|The Bright Unsaturated Palette|
It's always educational to try color palettes you normally don't use.
In this exercise we had a choice of six color palettes of which we were to choose four. The painting was a single rose stem laid on an open book with strong shadows.
The six palettes were: Intense (Winsor yellow, red, blue); Opaque (yellow ochre, Indian red, cerulean blue); Bright Unsaturated (raw sienna, brown madder, indigo); Standard (cadmium yellow, cadmium red, French ultramarine blue); Delicate (aureolin, rose madder, cobalt blue); and Old Masters ( yellow ochre, burnt sienna, Payne's gray).
I decided to use Bright Unsaturated, Opaque, Delicate, and Old Masters mainly because I already had all those colors except for aureolin--maybe I can substitute a similar yellow.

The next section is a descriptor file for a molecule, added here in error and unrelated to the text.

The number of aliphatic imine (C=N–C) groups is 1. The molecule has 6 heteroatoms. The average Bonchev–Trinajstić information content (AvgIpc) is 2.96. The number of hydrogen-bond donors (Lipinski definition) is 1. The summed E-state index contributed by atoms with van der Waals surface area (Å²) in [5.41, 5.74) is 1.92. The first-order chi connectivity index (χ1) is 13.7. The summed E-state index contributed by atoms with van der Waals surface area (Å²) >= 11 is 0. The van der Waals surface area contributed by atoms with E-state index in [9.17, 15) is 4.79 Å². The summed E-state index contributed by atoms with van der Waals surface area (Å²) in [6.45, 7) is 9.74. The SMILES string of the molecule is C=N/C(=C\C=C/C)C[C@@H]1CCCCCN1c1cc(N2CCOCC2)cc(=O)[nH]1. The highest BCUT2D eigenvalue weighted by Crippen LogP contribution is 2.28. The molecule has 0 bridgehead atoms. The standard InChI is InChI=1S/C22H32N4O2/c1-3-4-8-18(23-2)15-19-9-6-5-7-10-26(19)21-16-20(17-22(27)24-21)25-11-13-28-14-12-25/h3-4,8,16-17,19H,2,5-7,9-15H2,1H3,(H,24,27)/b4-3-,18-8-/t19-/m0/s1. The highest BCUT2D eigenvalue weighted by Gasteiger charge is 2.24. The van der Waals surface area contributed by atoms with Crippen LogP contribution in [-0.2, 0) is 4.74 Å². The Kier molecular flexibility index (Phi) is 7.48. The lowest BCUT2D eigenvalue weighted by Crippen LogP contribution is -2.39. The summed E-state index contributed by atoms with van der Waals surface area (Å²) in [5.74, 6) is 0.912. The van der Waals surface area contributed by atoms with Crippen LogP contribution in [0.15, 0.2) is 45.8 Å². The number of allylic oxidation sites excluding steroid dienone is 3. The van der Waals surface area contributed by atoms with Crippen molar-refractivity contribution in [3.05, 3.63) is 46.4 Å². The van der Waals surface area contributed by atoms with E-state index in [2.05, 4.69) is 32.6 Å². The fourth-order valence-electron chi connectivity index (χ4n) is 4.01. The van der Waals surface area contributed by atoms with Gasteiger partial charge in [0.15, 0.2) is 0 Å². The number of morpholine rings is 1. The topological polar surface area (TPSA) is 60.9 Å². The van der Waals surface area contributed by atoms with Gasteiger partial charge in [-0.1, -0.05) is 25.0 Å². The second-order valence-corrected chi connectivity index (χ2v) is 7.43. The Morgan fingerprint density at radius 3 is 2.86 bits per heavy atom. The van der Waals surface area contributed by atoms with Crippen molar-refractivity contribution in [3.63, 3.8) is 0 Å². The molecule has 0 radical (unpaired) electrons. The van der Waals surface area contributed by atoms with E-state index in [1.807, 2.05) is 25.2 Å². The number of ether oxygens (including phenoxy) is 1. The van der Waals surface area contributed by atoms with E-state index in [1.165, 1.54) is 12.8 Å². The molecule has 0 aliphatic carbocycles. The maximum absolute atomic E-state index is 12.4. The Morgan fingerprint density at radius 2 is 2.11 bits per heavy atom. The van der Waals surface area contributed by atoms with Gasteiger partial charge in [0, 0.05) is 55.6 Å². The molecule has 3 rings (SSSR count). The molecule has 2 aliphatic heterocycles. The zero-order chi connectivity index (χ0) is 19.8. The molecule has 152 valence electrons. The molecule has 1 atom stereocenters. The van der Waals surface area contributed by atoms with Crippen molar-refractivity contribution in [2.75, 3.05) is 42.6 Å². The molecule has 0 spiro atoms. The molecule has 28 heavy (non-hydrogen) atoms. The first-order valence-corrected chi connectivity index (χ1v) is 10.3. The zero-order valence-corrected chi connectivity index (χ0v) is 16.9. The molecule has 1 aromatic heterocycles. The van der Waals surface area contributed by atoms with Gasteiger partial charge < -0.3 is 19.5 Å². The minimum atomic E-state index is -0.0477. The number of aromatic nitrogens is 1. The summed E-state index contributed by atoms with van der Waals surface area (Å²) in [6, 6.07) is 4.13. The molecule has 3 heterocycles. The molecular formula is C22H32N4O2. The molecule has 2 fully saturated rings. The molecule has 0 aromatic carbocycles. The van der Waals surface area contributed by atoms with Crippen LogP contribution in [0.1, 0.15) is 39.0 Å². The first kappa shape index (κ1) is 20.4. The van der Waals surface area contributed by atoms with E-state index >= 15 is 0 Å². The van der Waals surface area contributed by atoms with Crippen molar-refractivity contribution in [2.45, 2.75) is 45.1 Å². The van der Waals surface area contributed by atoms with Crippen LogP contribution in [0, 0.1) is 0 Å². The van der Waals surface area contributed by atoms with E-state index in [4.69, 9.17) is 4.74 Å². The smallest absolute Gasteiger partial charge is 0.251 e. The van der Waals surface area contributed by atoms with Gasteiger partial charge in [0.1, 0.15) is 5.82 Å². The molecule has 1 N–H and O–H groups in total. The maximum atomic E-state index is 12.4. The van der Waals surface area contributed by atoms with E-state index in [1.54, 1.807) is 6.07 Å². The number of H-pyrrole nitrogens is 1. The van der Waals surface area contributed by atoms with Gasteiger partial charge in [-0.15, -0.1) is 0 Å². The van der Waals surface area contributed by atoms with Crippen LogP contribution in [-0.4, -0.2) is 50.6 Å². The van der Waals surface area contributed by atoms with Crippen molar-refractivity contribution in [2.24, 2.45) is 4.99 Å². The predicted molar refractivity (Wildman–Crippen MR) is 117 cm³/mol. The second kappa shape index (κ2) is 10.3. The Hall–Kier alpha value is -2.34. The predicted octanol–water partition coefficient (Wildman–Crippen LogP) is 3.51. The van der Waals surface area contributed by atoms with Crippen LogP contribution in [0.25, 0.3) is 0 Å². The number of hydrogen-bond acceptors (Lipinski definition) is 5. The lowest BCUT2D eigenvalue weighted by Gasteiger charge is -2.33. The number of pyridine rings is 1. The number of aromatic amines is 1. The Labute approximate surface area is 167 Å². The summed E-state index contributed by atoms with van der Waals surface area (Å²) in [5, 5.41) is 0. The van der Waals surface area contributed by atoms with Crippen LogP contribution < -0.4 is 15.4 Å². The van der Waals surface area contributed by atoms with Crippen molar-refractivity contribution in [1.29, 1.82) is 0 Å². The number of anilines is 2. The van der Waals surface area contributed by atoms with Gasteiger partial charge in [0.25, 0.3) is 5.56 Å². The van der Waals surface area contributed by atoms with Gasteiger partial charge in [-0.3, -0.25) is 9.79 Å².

What I learned, not surprisingly, is the color palette choice makes a difference although not as big a difference as I was expecting. The main difference was in the clearness and intensity of color and the way it affects the mood of the painting.
The Bright Unsaturated palette looked the most realistic and true to life to me. The Opaque was just what you would expect-- not at all transparent, and something was not quite right. The Old Masters looked as if you were looking at an old sepia tint photo with muted colors, which I guess is OK if that's what you want.
As it turned out I didn't find a substitute for aureolin, so I didn't do a Delicate palette. But I have used the Delicate palette before, and I will tell you the result is a relatively pale outcome since none of its colors are intense.
The other thing I noticed, again not surprisingly, was how very difficult it is to mix a green for the leaf on the rose stem. Without the proper blues and yellows it is almost impossible to get a pleasing green.
Anyway, if you have the time, experiment with color and learn something about your paints.